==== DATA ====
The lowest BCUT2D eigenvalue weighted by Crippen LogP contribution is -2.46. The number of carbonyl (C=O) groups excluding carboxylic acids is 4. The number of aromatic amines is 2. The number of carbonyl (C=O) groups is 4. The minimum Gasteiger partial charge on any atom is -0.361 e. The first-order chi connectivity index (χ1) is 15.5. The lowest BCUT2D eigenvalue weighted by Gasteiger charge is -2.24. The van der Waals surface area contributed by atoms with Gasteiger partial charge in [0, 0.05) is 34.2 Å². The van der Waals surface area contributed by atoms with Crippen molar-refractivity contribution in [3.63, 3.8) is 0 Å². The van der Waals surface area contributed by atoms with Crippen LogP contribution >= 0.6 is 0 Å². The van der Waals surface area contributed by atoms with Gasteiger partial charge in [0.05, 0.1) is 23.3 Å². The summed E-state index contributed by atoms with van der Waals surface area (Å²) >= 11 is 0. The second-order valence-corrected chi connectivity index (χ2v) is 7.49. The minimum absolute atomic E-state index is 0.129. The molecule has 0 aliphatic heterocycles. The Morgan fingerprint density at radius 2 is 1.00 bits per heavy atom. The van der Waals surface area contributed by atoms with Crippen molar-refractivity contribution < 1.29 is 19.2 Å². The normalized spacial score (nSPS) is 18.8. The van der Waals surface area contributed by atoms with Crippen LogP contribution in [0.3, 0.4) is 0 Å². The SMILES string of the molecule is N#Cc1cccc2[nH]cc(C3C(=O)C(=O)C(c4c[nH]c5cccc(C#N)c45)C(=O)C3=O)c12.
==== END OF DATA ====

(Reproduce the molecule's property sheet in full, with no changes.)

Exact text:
The lowest BCUT2D eigenvalue weighted by Crippen LogP contribution is -2.46. The number of carbonyl (C=O) groups excluding carboxylic acids is 4. The number of aromatic amines is 2. The number of carbonyl (C=O) groups is 4. The minimum Gasteiger partial charge on any atom is -0.361 e. The first-order chi connectivity index (χ1) is 15.5. The lowest BCUT2D eigenvalue weighted by Gasteiger charge is -2.24. The van der Waals surface area contributed by atoms with Gasteiger partial charge in [0, 0.05) is 34.2 Å². The van der Waals surface area contributed by atoms with Crippen molar-refractivity contribution in [3.63, 3.8) is 0 Å². The van der Waals surface area contributed by atoms with Crippen LogP contribution >= 0.6 is 0 Å². The van der Waals surface area contributed by atoms with Gasteiger partial charge in [0.05, 0.1) is 23.3 Å². The summed E-state index contributed by atoms with van der Waals surface area (Å²) >= 11 is 0. The second-order valence-corrected chi connectivity index (χ2v) is 7.49. The minimum absolute atomic E-state index is 0.129. The molecule has 0 aliphatic heterocycles. The Morgan fingerprint density at radius 2 is 1.00 bits per heavy atom. The van der Waals surface area contributed by atoms with Crippen molar-refractivity contribution < 1.29 is 19.2 Å². The normalized spacial score (nSPS) is 18.8. The van der Waals surface area contributed by atoms with Crippen LogP contribution in [0.3, 0.4) is 0 Å². The SMILES string of the molecule is N#Cc1cccc2[nH]cc(C3C(=O)C(=O)C(c4c[nH]c5cccc(C#N)c45)C(=O)C3=O)c12.